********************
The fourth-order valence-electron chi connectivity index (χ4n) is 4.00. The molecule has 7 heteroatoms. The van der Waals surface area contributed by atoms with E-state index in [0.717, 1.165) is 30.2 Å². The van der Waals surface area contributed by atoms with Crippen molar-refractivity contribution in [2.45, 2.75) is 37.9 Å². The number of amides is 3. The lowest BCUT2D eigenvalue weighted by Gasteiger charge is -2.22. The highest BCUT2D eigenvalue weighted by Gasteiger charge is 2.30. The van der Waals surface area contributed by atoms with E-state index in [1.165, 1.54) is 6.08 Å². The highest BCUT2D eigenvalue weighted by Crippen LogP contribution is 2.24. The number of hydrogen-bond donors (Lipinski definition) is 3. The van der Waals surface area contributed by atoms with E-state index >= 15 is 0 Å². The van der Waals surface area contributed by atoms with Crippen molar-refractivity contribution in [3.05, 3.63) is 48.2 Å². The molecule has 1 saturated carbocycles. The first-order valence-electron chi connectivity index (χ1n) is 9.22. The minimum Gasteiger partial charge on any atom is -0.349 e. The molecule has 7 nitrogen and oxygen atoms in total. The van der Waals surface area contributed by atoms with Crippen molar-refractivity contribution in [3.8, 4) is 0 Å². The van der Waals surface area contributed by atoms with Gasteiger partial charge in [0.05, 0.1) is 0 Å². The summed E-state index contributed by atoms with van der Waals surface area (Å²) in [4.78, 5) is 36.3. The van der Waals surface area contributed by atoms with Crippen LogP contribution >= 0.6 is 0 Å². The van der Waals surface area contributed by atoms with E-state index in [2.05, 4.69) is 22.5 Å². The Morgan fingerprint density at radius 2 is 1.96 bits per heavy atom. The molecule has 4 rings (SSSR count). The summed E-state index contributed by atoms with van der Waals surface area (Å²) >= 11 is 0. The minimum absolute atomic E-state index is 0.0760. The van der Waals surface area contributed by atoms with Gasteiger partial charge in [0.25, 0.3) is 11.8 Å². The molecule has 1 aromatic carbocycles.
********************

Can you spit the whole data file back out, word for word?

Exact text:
The fourth-order valence-electron chi connectivity index (χ4n) is 4.00. The molecule has 7 heteroatoms. The van der Waals surface area contributed by atoms with E-state index in [0.717, 1.165) is 30.2 Å². The van der Waals surface area contributed by atoms with Crippen molar-refractivity contribution in [2.45, 2.75) is 37.9 Å². The number of amides is 3. The lowest BCUT2D eigenvalue weighted by Gasteiger charge is -2.22. The highest BCUT2D eigenvalue weighted by Gasteiger charge is 2.30. The van der Waals surface area contributed by atoms with E-state index in [1.165, 1.54) is 6.08 Å². The highest BCUT2D eigenvalue weighted by Crippen LogP contribution is 2.24. The number of hydrogen-bond donors (Lipinski definition) is 3. The van der Waals surface area contributed by atoms with E-state index >= 15 is 0 Å². The van der Waals surface area contributed by atoms with Crippen molar-refractivity contribution in [3.05, 3.63) is 48.2 Å². The molecule has 1 saturated carbocycles. The first-order valence-electron chi connectivity index (χ1n) is 9.22. The minimum Gasteiger partial charge on any atom is -0.349 e. The molecule has 7 nitrogen and oxygen atoms in total. The van der Waals surface area contributed by atoms with Crippen molar-refractivity contribution in [3.8, 4) is 0 Å². The van der Waals surface area contributed by atoms with Gasteiger partial charge in [0.05, 0.1) is 0 Å². The summed E-state index contributed by atoms with van der Waals surface area (Å²) in [4.78, 5) is 36.3. The van der Waals surface area contributed by atoms with Crippen LogP contribution >= 0.6 is 0 Å². The van der Waals surface area contributed by atoms with E-state index in [2.05, 4.69) is 22.5 Å². The Morgan fingerprint density at radius 2 is 1.96 bits per heavy atom. The molecule has 4 rings (SSSR count). The summed E-state index contributed by atoms with van der Waals surface area (Å²) >= 11 is 0. The minimum absolute atomic E-state index is 0.0760. The van der Waals surface area contributed by atoms with Gasteiger partial charge in [0.25, 0.3) is 11.8 Å². The molecule has 1 aromatic carbocycles.